If I believe something to be true, then I must necessarily think I’m correct in holding that belief. If I didn’t think that something is correct, then I wouldn’t believe it to be true. If I’m a rational human being, then I should only believe things that I think are true. This all sounds tautological, but some people perceive someone’s belief that they are correct on an issue to be an indication of cockiness or hubris. But why would we hold an opinion that we don’t believe is true? We wouldn’t, and in fact, it’s impossible to do so. If you ask me my opinion on any given issue, I can tell you my opinion. If you ask me if you think I’m right on something, and I’m being consistent and honest, then I will tell you of course that I think I’m right.

I may not, however, be speaking as an expert on a topic, and therefore I will not have a high degree of certainty in that belief. I happen to think, for example, that consciousness is a pattern of chemical and electrical signals happening within a brain. However, as a non-neurologist, I am well aware that my perception of consciousness could be wildly inaccurate. Therefore, I am not willing to rush into a heated discussion between neurologists, psychologists, or any related persons to try to make my case. Furthermore, since I recognize that I am ill-informed, I can recognize that due to my lack of certainty that my position could drastically shift with new information. But, as with all things, the more informed I am on a topic, the smaller and smaller those shifts in my opinion will be. It will be useful for experts to correct me, and it is good for them to tell me when I’m wrong. This does not, however, mean I can’t share my opinion if asked or get into a discussion with another non-expert, though I will feel obligated to disclose my non-expertise.

This uncertainty should not deter us from having discussions, though. In fact, this uncertainty should encourage us to discuss with others. I we are ill-informed, then we can become informed by someone with better information. This doesn’t change that we think we are right on any given belief we hold. We can also doubt our capabilities at the same time, the two notions aren’t exclusive. As skeptics, we should doubt ourselves, even if we think we are justifiably correct. It reminds me of this particular quote from Richard Feynman,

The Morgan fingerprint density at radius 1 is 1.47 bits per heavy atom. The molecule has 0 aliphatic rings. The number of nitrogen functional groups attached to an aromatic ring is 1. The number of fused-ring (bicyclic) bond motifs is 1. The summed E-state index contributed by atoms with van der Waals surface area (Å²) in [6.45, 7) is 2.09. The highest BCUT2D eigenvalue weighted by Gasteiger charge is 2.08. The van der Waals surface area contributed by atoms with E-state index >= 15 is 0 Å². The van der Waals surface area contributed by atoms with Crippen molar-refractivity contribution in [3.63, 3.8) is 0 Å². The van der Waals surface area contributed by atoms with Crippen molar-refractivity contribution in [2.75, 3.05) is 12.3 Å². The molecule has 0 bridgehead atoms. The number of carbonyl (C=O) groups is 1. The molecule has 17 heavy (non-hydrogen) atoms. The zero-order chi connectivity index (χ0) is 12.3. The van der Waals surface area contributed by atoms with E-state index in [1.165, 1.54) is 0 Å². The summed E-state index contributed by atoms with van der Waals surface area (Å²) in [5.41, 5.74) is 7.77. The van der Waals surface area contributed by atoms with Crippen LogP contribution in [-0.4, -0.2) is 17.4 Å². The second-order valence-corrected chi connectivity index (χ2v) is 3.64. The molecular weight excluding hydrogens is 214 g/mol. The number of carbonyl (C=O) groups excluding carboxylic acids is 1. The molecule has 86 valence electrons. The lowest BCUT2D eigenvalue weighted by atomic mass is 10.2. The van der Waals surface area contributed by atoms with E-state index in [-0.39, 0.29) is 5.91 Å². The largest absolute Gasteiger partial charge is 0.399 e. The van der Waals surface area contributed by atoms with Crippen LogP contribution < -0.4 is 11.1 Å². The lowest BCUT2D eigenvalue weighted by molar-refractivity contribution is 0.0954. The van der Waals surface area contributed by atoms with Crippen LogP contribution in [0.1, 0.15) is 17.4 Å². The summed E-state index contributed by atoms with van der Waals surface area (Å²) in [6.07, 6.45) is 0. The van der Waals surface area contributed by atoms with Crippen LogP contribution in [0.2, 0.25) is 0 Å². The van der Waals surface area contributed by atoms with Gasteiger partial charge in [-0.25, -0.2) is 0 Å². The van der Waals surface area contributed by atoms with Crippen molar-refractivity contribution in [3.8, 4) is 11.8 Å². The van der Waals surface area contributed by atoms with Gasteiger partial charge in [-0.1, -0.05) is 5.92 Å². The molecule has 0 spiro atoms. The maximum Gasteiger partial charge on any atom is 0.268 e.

“You see, one thing is, I can live with doubt, and uncertainty, and not knowing. I think it’s much more interesting to live not knowing than to have answers which might be wrong. I have approximate answers and possible beliefs and different degrees of certainty about different things. But I’m not absolutely sure of anything, and there are many things I don’t know anything about…”

Even when we are well-informed on a topic, we are well within the bounds of being wrong, and that’s ok. As someone working towards a PhD, it’s the job of my peers and my boss to correct me when I’m wrong. I know my subject better than 99.999% of the United States population, but I still don’t have an absolutely clear picture of how chemicals work, and that’s ok. But if I’m going to devote my life’s work to advancing human knowledge or engineering better devices, then won’t I do the most good by being accurate? Therefore, won’t I benefit from being corrected by those around me?

Therefore, when someone wants to correct us on something, we should not immediately jump to the conclusion that said person is a know-it-all who thinks they’re right on everything. In most circumstances, we should allow for charitable discussion and consider that they could be informed about something that we aren’t aware of. Once they give their case, we can evaluate whether they are justified in their position based on the evidence that they provide.

Differences of Opinion Are Simply Problematic

Ultimately, for matters of fact, diversity of opinion is not terribly useful. I don’t have to claim that my opinion is necessarily the most correct one to make a statement like this. This is not an appeal to ideological purity, but rather a recognition that there are people who are more correct than others, and that we should prefer correct beliefs over incorrect ones. Often, when people appeal to a “difference of opinion”, this ends the conversation on a bit of a sour note. To me, it implies that the person recognizes that at least one of us is wrong, but that’s a good thing. I don’t think that’s valuable. I’d rather end the conversation recognizing that the discussion isn’t fruitful anymore, and while it’s undesirable that someone still has an error, we aren’t obligated to focus on that for the time being.

To be clear, I don’t think disagreements are a terrible thing either. As detailed above, it’s unavoidable that two people will simply disagree on something. Mostly, I’m just pointing out that we don’t live in a perfect universe, and we should recognize that more. It’s not some grand evil, it’s more like an itty-bitty evil. It could potentially cause problems, but we probably want to spend our time and energy on things we find more problematic. The sky is not falling because everyone disagrees with each other on at least some things. The point is that we value mere “differences of opinion” far too much, perhaps as lip service to the other side, at the risk of avoiding productive discourse. We would be better suited recognizing that as small of a problem our disagreements are, they are still a problem.